Smith Thompson to MVB, 25 March 1823

Smith Thompson to MVB, 25 March 1823


My Dear Sir

Your letter of the 21st. has just reached me. The President has been about for the last week, returned only yesterday, very little as yet has been said relative to filling the vacancy on the bench of the Supreme Court. It rests entirely with myself whether I will take it or not it has been offered to me in a manner highly gratifying to my feelings. And I have no doubt with a sincere wish to save me. And at the same time that I should ^be^ at perfect liberty to act as I shall think most advisable. I have not given a definitive answer. My present impression is very strong against accepting it. My hesitation arises principally and indeed I may say solely from my state of health. I quit the bench in New York because I found the labors too severe and arduous for me. And I have found great benefit from the change. I find that a few weeks steady and close attention to business, and especially if the mind is constantly employed in any thing like study it affects my health very sensibly. I do not believe the duties of the office would be as arduous as in New York Supreme Court. The Circuits would be nothing comparatively. But the term here for six or seven weeks is very trying to a feeble constitution. The opinions are in most cases made up and delivered the same time the cases are argued, which requires constant confinement and study day and night. And besides my former duties as a Judge led me principally to turn my attention to the study of the common law. The questions that arise in the Supreme Court of the US. are mostly upon other branches of legal service, and would therefore be in some measure a new field for me. And to acquit myself in a manner that I should wish, would I am pretty well pursuaded require more steady application, than at any time of life, and with my constitution would comport with my health. I have no doubt but before long there will be some alteration in the Judiciary system of the US. probably the Circuit duties of the Judges of the Supreme Court taken away, and they confined to term duties, which will probably bring them all to this place. And the Salary is not adequate to the expense of living here where you are unavoidably exposed to much company.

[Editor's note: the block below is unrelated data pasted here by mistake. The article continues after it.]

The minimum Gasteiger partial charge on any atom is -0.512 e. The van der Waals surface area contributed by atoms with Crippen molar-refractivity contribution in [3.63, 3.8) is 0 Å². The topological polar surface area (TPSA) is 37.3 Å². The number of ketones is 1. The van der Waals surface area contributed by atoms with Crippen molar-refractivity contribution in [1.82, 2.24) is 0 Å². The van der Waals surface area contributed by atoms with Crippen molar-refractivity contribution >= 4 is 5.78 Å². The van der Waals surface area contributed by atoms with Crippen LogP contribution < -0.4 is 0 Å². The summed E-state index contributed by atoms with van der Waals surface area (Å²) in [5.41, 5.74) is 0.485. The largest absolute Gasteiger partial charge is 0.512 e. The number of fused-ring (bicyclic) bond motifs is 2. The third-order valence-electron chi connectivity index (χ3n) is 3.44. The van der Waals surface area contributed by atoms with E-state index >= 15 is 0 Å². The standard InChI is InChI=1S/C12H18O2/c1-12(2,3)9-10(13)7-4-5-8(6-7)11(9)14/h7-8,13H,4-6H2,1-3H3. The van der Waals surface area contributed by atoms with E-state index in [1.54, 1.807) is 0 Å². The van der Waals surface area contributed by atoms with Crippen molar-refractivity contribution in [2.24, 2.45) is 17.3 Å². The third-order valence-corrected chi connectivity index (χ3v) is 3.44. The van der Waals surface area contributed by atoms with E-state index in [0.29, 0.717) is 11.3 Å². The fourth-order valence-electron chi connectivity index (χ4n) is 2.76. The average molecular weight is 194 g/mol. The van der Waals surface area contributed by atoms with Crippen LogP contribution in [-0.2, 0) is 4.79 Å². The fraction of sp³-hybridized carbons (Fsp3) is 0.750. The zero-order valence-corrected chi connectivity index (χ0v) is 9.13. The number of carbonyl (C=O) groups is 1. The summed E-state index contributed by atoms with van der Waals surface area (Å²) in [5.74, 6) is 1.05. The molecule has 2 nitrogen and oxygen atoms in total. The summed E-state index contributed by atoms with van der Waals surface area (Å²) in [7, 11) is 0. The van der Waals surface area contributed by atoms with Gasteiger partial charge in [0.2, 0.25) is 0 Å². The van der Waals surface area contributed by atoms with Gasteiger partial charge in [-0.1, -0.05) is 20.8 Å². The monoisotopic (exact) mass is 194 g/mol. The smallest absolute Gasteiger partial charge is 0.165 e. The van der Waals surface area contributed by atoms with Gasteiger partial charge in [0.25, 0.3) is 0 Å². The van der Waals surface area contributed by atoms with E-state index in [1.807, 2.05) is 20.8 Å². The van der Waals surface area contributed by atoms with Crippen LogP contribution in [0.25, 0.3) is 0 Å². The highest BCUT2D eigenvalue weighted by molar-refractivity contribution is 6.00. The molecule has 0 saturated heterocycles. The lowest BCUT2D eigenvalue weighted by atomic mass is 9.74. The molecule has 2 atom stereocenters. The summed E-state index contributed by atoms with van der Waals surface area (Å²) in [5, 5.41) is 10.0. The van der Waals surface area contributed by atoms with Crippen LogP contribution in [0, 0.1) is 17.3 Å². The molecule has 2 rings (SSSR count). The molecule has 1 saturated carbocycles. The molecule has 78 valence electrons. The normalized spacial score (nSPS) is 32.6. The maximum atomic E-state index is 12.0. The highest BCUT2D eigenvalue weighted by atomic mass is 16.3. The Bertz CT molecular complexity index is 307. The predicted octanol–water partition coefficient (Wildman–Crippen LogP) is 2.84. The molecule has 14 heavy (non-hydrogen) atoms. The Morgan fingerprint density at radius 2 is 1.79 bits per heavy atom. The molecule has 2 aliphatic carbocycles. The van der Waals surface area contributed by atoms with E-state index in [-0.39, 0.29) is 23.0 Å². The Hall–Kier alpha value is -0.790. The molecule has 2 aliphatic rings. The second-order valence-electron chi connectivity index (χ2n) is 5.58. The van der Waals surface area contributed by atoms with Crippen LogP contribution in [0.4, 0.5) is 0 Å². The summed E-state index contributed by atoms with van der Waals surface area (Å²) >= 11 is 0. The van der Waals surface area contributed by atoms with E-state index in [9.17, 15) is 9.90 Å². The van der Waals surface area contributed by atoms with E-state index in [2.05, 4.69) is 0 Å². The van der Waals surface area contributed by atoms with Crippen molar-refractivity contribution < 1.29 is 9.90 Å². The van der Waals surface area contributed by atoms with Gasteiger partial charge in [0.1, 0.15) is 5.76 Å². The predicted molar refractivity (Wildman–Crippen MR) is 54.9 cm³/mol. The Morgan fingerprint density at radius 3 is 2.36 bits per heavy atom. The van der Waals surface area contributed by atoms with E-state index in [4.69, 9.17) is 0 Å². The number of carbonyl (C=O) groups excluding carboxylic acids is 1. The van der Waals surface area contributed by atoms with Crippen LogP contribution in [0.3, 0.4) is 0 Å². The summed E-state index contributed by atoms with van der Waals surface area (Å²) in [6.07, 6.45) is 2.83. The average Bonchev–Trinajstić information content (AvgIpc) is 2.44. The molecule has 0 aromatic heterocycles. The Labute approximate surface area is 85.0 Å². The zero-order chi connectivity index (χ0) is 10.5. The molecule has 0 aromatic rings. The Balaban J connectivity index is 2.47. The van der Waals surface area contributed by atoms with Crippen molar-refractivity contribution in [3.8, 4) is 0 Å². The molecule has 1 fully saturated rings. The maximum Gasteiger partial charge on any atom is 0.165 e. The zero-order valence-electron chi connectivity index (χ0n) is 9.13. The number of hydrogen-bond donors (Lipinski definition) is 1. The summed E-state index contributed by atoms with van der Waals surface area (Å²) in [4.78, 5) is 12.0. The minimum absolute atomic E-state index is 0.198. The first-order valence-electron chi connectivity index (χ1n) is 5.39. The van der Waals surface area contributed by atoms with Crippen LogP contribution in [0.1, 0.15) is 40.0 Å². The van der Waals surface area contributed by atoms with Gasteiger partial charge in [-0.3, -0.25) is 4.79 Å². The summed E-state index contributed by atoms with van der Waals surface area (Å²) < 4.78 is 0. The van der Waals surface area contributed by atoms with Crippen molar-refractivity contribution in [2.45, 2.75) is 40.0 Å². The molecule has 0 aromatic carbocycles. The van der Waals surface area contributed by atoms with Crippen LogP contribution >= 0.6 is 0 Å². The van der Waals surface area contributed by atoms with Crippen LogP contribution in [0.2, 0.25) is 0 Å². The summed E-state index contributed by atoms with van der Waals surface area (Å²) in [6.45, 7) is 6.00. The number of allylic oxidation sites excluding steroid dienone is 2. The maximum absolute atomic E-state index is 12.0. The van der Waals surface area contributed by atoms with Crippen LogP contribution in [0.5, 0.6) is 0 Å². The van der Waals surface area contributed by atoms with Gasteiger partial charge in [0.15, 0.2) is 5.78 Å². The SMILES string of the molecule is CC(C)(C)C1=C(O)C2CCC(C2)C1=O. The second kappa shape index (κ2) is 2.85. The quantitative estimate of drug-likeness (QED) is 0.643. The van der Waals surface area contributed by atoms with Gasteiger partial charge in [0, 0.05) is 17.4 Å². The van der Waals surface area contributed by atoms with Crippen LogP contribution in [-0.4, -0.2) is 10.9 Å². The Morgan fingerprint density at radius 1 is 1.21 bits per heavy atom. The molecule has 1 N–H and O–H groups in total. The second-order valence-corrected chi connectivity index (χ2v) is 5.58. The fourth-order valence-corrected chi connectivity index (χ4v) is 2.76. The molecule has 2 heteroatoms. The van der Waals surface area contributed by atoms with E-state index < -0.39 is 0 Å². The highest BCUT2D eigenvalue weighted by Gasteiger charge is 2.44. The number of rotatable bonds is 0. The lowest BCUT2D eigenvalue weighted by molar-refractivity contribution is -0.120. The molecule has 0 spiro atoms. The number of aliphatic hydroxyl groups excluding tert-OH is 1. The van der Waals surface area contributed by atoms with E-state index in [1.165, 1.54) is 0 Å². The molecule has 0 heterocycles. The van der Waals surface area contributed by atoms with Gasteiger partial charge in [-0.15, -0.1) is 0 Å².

This is undoubtedly the most expensive place in the U.S. Under all these circumstances I am inclined to think I shall not accept the appointment. I come to this point however hesitatingly. And it may be unwisely. I like the place I now hold. And I must take my chance for the future. Now my Dear Sir assuming that  am out of the question will you permit me to offer your name to the President. I have not interchanged a word with him respecting any other person than myself for the office. If you wish it and I can serve you, rest assured it will give me great pleasure. If not who ought the man to be

Yours truly

Smith Thompson

PS. I have written you two letters since you left here addressed to you at Albany 


S. Thompson


M.VB. March 25th 1823

Suggesting the

appointment of

Judge. S. C. U. S.

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